It’s funny – I’m not a real teacher, but I have my own mailbox and pin to the copy machine. I’ve been at the school now two school years, which is more than a significant number of my compis. I know high schools change drastically every year, but I feel much more a part of that school than ever. I write the consejeria funny notes when I send kids down for chalk, Felisabel tailored my flamenco dress, and I eat lunch at Nieves’s house every so often. Sure, I’d miss my students, but I would really extrañar my coworkers and their dirty jokes.

One of my bilingual students, Irene, asked me today in art class if I would be sticking around next year. I said most likely, and that I wanted to. She said, “I hope so. We’d probably get someone who isn’t as funny and nice as you.”


Applying for a Número de Identificación de Extranjeros (NIE)

So, I’ve been in Seville for a week now; Spain nearly a month/four weeks. It’s kind of just been one thing after another just being a pain in the ass, starting with the whole application process to be an auxiliar. From the visa requirements changing with no warning to receiving the wrong documents at orientation a week ago to apply for a DNI, I’ve run into problem after problem. So, on my shit list for now is: The Chicago Consulate of Spain, The Junta de Andalucía, and the Oficina de Extranjeros, as well as anyone who gives me bad directions and wastes an hour and a half of my time.

This morning, I got up at 6 am and was on a bus into town at 6:50. When I got to the Oficina de Extranjeros by 7:30, there was already a line forty people deep from around the world. Some people were from Romania, some from the Caribbean, some from the US like me. All over, really. It was still dark and I could barely keep my eyes open. The doors open at 8:45 so that you can get a number. Green is for renewal, Pink is for applying for a resident or student card, A’s are for requesting a resident or student card, B’s are for information, all other numbers are for all other inquiries. Or at least that’s what I think. Since I had gotten there early enough, I had a number in my hand by 9:15. I was A06. It was then I realized I was missing one of the photocopies, so I RAN into town (maybe five minutes) and found a copy shop where I could do this. Then I ran back. The number just called was A02. So I waited for about another 30 minutes. Inside the office, there’s a waiting room where people are just screaming about how slow the lines are and how inconvenient the Spanish democracy is. I have to say I agree. My brain wasn’t working, so I felt like I wasn’t even asking for the right things and was dreading being asked for the apostille the Chicago Consulate never told me to get.

After I got into the office where the delegates are, I had to wait for someone to get back to the station for five minutes. I asked a man and he said, Yes, student cards here. Wait for my colleague.” So I did, and she turned out to be very nice. Like the visa application process, I had forgotten the sheet from the Junta with my school’s name on it, but she looked it up online. After you’re given a temporary NIE card with your foreigner’s number on it, you have to ask for an appointment to turn in your pictures (the ones we get in the US are too big) and you have to pay like 6 euros, then you get fingerprinted and you sign some stuff and then you have to come back AGAIN to pick up the card.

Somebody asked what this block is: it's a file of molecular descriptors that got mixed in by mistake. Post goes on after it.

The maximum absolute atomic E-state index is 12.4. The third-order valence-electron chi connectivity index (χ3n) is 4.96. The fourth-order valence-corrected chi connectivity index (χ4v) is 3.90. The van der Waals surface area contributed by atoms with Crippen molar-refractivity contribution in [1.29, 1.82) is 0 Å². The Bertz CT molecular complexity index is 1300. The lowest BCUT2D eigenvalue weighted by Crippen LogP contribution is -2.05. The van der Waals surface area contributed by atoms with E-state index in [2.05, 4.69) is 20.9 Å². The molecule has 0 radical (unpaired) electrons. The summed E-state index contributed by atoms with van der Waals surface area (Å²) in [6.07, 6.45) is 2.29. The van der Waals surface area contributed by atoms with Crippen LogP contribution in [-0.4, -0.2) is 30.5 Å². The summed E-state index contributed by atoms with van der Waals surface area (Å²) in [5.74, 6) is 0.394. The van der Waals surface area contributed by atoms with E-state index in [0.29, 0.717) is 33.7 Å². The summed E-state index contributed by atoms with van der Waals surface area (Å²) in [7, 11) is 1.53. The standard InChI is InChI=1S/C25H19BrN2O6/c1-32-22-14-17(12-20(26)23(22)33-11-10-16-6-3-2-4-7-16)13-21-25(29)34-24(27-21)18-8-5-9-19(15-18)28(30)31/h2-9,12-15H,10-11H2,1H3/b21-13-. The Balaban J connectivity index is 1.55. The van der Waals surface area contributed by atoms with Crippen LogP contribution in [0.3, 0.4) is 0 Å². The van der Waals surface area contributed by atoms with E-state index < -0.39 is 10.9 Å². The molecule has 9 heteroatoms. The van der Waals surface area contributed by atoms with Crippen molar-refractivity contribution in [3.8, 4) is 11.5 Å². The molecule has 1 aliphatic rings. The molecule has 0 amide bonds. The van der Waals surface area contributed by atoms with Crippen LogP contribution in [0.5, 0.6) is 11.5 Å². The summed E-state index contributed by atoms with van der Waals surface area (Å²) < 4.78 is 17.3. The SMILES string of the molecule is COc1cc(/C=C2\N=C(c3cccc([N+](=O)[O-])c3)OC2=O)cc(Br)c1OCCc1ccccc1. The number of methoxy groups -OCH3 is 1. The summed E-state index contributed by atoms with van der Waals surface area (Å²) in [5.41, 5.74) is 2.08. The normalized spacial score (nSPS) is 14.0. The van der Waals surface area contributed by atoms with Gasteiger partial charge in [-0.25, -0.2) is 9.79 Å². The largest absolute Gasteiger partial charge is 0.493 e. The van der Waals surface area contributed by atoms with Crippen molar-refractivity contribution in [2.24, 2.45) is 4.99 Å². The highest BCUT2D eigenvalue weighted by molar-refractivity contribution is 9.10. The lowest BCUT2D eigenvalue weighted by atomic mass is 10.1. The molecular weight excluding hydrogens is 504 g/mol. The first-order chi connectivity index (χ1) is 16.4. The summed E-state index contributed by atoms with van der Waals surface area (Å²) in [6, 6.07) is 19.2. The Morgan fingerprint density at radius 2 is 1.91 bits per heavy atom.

The lady said, “I’ll have you come back today. So you need to go pay this, but not in any bank. You have to go to BBVA.” I figured this wouldn’t be a problem because BBVA is a very popular bank. And if Citibank has three locations, BBVA must have like 30. She told me the place wasn’t very far away and gave me directions. She told me the nearest hotel, but not the street. I ended up walking into every government building I could find to try and find this GD bank, and finally someone could give me a street. She was right – it was close – but I ended up walking FOREVER before finally finding it.

I also needed smaller photos taken. Because it was hot today and I didn’t bother to make myself look decent this morning, I knew they would look horrible. They weren’t bad, but no one seemed to know where a copistería was to have the pictures taken. I walked even further away from the office to this really seedy area, but the people were so nice and did it right away.

When I returned to the office about 40 minutes later, dripping in sweat and frustrated (also full from buying an enormous bag of chips to eat to make myself feel better), I saw this nice French boy who is working as an auxiliar. He is an EU citizen, so he didn’t have to wait in line like us Americans, but he was waiting to make sure a friend got his papers all in order. He stood in line to get a pink ticket for me while I used the bathroom, but once I got a pink ticket I was whisked right into the office with the delegates, gave the lady my documents, got my fingers all printed on the correct sheet and was on my way. This was about 1 p.m. I spent the better part of the day in some stupid office trying to understand what these people were telling me. It was hot and I was exhausted, so I skipped out on the beautiful sunshine to go home and sleep. I am so freaking lame.

Now, we just have to worry about how I get a package that my parents sent me FedEx without checking to see where there was, if any, a Fed Ex office. Anddddd I don’t think there is, so my stuff is floating around somewhere. Awesome.